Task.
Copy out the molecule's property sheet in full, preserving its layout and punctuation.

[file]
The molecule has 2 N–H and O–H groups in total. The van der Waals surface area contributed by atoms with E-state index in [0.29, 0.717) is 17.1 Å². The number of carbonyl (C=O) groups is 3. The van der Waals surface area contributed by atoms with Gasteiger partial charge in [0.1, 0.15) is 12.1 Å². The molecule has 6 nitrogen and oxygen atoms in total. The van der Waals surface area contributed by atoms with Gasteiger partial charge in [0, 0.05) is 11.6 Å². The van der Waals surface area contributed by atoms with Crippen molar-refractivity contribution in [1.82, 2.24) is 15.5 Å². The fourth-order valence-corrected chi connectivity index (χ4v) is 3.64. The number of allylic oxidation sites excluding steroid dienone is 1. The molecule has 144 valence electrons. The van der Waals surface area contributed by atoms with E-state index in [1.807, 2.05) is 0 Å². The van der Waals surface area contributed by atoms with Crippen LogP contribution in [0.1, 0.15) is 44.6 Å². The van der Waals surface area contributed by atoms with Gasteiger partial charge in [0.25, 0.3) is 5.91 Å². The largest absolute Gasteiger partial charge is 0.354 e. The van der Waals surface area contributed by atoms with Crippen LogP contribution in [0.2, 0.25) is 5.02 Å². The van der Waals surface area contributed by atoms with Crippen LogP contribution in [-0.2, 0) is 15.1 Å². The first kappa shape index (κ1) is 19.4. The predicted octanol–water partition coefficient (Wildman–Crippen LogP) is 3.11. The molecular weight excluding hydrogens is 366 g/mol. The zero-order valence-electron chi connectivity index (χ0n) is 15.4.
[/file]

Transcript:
The molecule has 2 N–H and O–H groups in total. The van der Waals surface area contributed by atoms with E-state index in [0.29, 0.717) is 17.1 Å². The number of carbonyl (C=O) groups is 3. The van der Waals surface area contributed by atoms with Gasteiger partial charge in [0.1, 0.15) is 12.1 Å². The molecule has 6 nitrogen and oxygen atoms in total. The van der Waals surface area contributed by atoms with Gasteiger partial charge in [0, 0.05) is 11.6 Å². The van der Waals surface area contributed by atoms with Crippen molar-refractivity contribution in [1.82, 2.24) is 15.5 Å². The fourth-order valence-corrected chi connectivity index (χ4v) is 3.64. The number of allylic oxidation sites excluding steroid dienone is 1. The molecule has 144 valence electrons. The van der Waals surface area contributed by atoms with E-state index in [1.807, 2.05) is 0 Å². The van der Waals surface area contributed by atoms with Crippen LogP contribution in [0.1, 0.15) is 44.6 Å². The van der Waals surface area contributed by atoms with Gasteiger partial charge in [0.25, 0.3) is 5.91 Å². The largest absolute Gasteiger partial charge is 0.354 e. The van der Waals surface area contributed by atoms with Crippen LogP contribution in [0.2, 0.25) is 5.02 Å². The van der Waals surface area contributed by atoms with Crippen LogP contribution in [-0.2, 0) is 15.1 Å². The first kappa shape index (κ1) is 19.4. The predicted octanol–water partition coefficient (Wildman–Crippen LogP) is 3.11. The molecular weight excluding hydrogens is 366 g/mol. The zero-order valence-electron chi connectivity index (χ0n) is 15.4.